Six months after it released the P50 Pro in the Philippines, and for reasons we can only guess, Huawei released its smaller sibling, the P50. It packs a premium design, a beautiful display, and powerful cameras, for a lower price. But it also carried with it the cons that its bigger brother has. So, is the P50 a better choice? Find out in our review.
Table of Contents
Design and Construction
While we can consider the P50 as the smaller brother of the P50 Pro, it is still every bit a premium flagship. The frame is still cold metal with a chrome finish.
The front houses a slightly smaller 6.5-inch screen with an OLED panel and a resolution of 2700 x 1224 or equal to 458ppi. It also has a lower 90Hz refresh rate, and a flat screen, unlike the curved sides on the P50 Pro. Up top is the hole punch for the 13MP selfie camera.
On the right side are the power/lock button and the volume rocker. They’re really firm and clicky. They’re positioned a bit close to the top of the frame but they’re still reachable.
Up top, we have the microphones and the loudspeaker.
While down below, we have the USB-C port, loudspeaker, and card tray for two nano-sized SIM cards with the second slot able to accommodate Huawei’s NM cards.
At the back, we have the protruding camera modules that house the 50MP main, 13MP ultra-wide, and 12MP telephoto. The back panel is also premium. It’s glass and has this frosted finish that can slightly repel smudges and fingerprints. It’s tough on dust and water as well, thanks to the IP68-certified body.
The P50 is 1mm wider than the P50 Pro but feels more compact. Probably because it has a shorter frame of 156.5mm and a thinner body measuring 7.9mm. It’s also lighter at 181g. So yeah, some might find the P50 to be easier to grip.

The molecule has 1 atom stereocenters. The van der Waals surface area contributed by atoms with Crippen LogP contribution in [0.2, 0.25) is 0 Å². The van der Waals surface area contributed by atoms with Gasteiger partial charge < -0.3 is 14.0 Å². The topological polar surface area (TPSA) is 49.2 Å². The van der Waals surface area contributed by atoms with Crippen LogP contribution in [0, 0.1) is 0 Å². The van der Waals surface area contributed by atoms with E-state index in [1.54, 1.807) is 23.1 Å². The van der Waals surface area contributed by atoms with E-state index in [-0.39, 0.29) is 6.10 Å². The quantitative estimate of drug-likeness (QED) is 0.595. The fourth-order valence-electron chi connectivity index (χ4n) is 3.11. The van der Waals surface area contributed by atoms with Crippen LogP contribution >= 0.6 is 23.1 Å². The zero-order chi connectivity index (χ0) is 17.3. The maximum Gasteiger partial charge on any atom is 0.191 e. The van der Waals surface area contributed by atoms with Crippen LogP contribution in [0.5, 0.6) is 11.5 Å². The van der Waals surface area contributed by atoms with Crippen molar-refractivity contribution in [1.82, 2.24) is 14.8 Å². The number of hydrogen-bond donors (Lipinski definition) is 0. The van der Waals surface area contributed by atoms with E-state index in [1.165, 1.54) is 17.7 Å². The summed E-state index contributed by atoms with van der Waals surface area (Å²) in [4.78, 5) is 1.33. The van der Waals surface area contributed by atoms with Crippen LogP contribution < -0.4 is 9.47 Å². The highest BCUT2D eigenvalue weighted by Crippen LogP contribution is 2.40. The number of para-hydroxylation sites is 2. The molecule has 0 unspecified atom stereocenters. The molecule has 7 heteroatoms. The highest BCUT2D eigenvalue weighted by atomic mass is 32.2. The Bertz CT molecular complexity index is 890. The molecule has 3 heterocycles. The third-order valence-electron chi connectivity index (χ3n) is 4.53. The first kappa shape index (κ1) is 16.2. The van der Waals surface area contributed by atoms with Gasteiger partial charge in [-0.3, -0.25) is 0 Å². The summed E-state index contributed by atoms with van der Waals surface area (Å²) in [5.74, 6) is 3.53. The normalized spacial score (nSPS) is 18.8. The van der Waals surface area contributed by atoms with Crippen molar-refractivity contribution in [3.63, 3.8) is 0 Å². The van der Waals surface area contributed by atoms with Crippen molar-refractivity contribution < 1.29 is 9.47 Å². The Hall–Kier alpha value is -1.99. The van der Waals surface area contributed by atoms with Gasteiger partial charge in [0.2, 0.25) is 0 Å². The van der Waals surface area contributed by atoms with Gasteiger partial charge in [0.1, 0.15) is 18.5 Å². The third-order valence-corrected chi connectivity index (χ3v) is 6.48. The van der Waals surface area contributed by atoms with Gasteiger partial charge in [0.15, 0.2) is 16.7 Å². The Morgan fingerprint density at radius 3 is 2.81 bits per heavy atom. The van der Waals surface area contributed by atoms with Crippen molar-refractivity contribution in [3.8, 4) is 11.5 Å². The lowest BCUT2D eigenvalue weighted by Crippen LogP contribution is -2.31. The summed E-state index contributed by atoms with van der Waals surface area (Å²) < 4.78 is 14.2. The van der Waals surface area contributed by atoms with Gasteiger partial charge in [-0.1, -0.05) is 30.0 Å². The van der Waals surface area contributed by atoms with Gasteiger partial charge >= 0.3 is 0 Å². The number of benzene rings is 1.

Display and Multimedia
The Huawei P50 is equipped with a 6.5-inch screen with a Full HD+ resolution or equal to 458ppi. That’s a sharp screen for its size. The bezels are equally thin on the top, bottom, and sides, so it looks immersive with good viewing angles.
The colors are punchy and have deep blacks thanks to the OLED panel. When it comes to refresh rate, the P50 only has 90Hz compared to the P50 Pro’s 120Hz.
When it comes to quality, we like the screen of the P50. It may have a lower refresh rate than the P50 Pro but it still looks great. It also has stereo speakers so audio is also immersive, which we enjoy whenever we play games or watch videos.
The P50 is equipped with triple-rear cameras consisting of a 50MP main, 13MP ultra-wide, and 12MP periscope telephoto. For selfies, we have a 13MP shooter. Huawei is known for equipping their flagships with amazing cameras and the P50 didn’t disappoint.
The images produced were sharp with high dynamic range and accurate colors, especially in bright conditions. Those taken at night look great as well as long as there’s enough ambient light. Although, you’ll have to keep in mind that it’s shooting with a slower shutter speed, so subjects can look blurred if they’re moving around. Zoom is good up to 5X optical. Go up to 10X and the details suffer.
Selfies, on the other hand, look great in bright conditions. But shoot in dim conditions and you’ll get images that are muddied and lacking in detail.
When it comes to videos, it can shoot up to 4K at 60fps. Video quality is good in daylight, but looks soft and noisy in low-light. Video stabilization works great, though, in keeping the footage steady.
OS and Apps